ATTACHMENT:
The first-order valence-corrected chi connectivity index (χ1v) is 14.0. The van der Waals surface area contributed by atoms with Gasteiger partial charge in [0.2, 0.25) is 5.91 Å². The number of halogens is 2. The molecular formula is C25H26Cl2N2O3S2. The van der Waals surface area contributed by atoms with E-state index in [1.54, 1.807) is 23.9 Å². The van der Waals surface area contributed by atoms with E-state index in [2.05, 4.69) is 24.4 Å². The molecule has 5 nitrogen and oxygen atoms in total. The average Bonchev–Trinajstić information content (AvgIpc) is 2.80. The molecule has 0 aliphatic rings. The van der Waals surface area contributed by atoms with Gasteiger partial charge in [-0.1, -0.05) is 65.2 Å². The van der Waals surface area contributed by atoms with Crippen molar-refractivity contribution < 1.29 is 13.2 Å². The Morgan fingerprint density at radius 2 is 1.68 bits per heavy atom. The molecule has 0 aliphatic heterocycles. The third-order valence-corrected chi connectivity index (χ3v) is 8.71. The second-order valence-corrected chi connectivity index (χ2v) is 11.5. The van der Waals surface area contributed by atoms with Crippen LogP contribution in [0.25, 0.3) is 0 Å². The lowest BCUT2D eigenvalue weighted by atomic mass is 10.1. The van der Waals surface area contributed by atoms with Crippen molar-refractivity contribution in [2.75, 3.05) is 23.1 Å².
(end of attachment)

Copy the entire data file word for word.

The first-order valence-corrected chi connectivity index (χ1v) is 14.0. The van der Waals surface area contributed by atoms with Gasteiger partial charge in [0.2, 0.25) is 5.91 Å². The number of halogens is 2. The molecular formula is C25H26Cl2N2O3S2. The van der Waals surface area contributed by atoms with E-state index in [1.54, 1.807) is 23.9 Å². The van der Waals surface area contributed by atoms with E-state index in [2.05, 4.69) is 24.4 Å². The molecule has 5 nitrogen and oxygen atoms in total. The average Bonchev–Trinajstić information content (AvgIpc) is 2.80. The molecule has 0 aliphatic rings. The van der Waals surface area contributed by atoms with Gasteiger partial charge in [-0.1, -0.05) is 65.2 Å². The van der Waals surface area contributed by atoms with Crippen molar-refractivity contribution < 1.29 is 13.2 Å². The Morgan fingerprint density at radius 2 is 1.68 bits per heavy atom. The molecule has 0 aliphatic heterocycles. The third-order valence-corrected chi connectivity index (χ3v) is 8.71. The second-order valence-corrected chi connectivity index (χ2v) is 11.5. The van der Waals surface area contributed by atoms with Crippen LogP contribution in [0.25, 0.3) is 0 Å². The lowest BCUT2D eigenvalue weighted by atomic mass is 10.1. The van der Waals surface area contributed by atoms with Crippen molar-refractivity contribution in [2.75, 3.05) is 23.1 Å².